Amanda Gellman is Chairwoman for the Windsor Centre for Film, Digital Media and Creative Arts, and she wants to do something really special, she’s trying to build a film industry in our beloved Windsor. One of the most exciting things by far happening in the construction of this industry is Film Camp for Kids.
“It takes 30-40 years to build an industry, it all starts with growing talent. Many of our programs look at the needs of growing talent in the young.” Says Amanda Gellman.
Film Camp offers several week-long workshops where students work in small groups to make a short film from conception to finished product. Kids learn basic elements of planning, writing, lighting, designing, shooting, and editing a movie. They do it by a deadline, on a budget, using the resources available. They use their creativity, and learn quality filmmaking skills in the process by working together as a team.
After a family and friends viewing night serves as a premiere, student films are posted to the camp’s Youtube channel, where a growing number of student films can be viewed. Students are being exposed to the full spectrum of the film production experience, and what is most important of course, is that they are doing it right here on location in cinematic Windsor.
Film Camp for Kids is a part of Windsor Centre for Film, Digital Media and Creative Arts. The Centre is operating 10, 000 square feet of prime real-estate in downtown Windsor. 4, 000 of those square feet are taken up by Hub 691. The remaining 6, 000 square feet are occupied by the successful Film Camp for Kids, which has plans to expand again in 2020.
Currently, Film Camp’s 6, 000 square feet facility features a multi-room studio, a Green screen room and set, an Art room for painting and more, and Costume room, as well as the filming equipment, lights, camera’s, and the kids of course, supply the action.
“Our kids get practical experience out on location, most programs work in a studio, we go out … they learn how to behave on a shoot location or at a business. We’ve shot at City Hall, coffee shops, hotel lobbies, board rooms, and parks,” Says Gellman of the student experience.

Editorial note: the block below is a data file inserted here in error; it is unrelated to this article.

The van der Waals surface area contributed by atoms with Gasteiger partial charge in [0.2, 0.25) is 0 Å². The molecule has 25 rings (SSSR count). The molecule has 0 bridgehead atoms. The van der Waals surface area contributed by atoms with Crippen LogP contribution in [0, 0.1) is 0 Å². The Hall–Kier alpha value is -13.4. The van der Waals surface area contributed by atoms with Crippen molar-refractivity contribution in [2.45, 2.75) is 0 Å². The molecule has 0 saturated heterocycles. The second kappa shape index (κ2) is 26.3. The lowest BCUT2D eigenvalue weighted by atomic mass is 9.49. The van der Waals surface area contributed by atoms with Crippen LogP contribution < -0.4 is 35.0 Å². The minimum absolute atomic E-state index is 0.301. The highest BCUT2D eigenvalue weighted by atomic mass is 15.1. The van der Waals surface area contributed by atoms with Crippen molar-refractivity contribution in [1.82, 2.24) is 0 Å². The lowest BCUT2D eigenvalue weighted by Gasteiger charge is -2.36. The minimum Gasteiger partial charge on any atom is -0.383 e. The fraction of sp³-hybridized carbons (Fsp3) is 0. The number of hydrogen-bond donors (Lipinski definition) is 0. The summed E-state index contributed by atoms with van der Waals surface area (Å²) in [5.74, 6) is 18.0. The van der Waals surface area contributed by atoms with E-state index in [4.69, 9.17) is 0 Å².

Since its inception in 2012, Film Camp has had 350 kids at their programs, 90% of those kids have been back multiple times. Film Camp’s goal is to grow talent, and they are doing it, not just with students, but also the instructors.
As of 2019, Film Camp has offered 75 summer jobs in seven years. “The goal remains to grow talent, so we offer those jobs to film students to help grow their talent.” Says Amanda Gellman.
The prices for the Film Camp are: $200/week and $175/week for multiple weeks.
For a week long training camp in visual arts and film, that’s a fair price. Similar camps in Toronto or even Detroit are going for around 5 or 600 /week; which is truly one of the benefits of growing a big industry in a smaller market.
Movies, if you haven’t heard, is big industry. They are at the forefront of audiovisual storytelling in the multi-modal millennium. As viewing options are still expanding, there is no limit in sight to the potential for movies as an artform to reach people. These artists are pioneers of creativity and digital media, and Windsor’s growing them by the heap. You know what they say about Essex County and growing things – from grapes for wine to students of film, this is a good place to grow.
Windsor offers it all, and with Film Camp for Kids feeding students into the Film and Media programs at the University of Windsor, the cinematic ball has started to roll into the next 30 years. Stay tuned.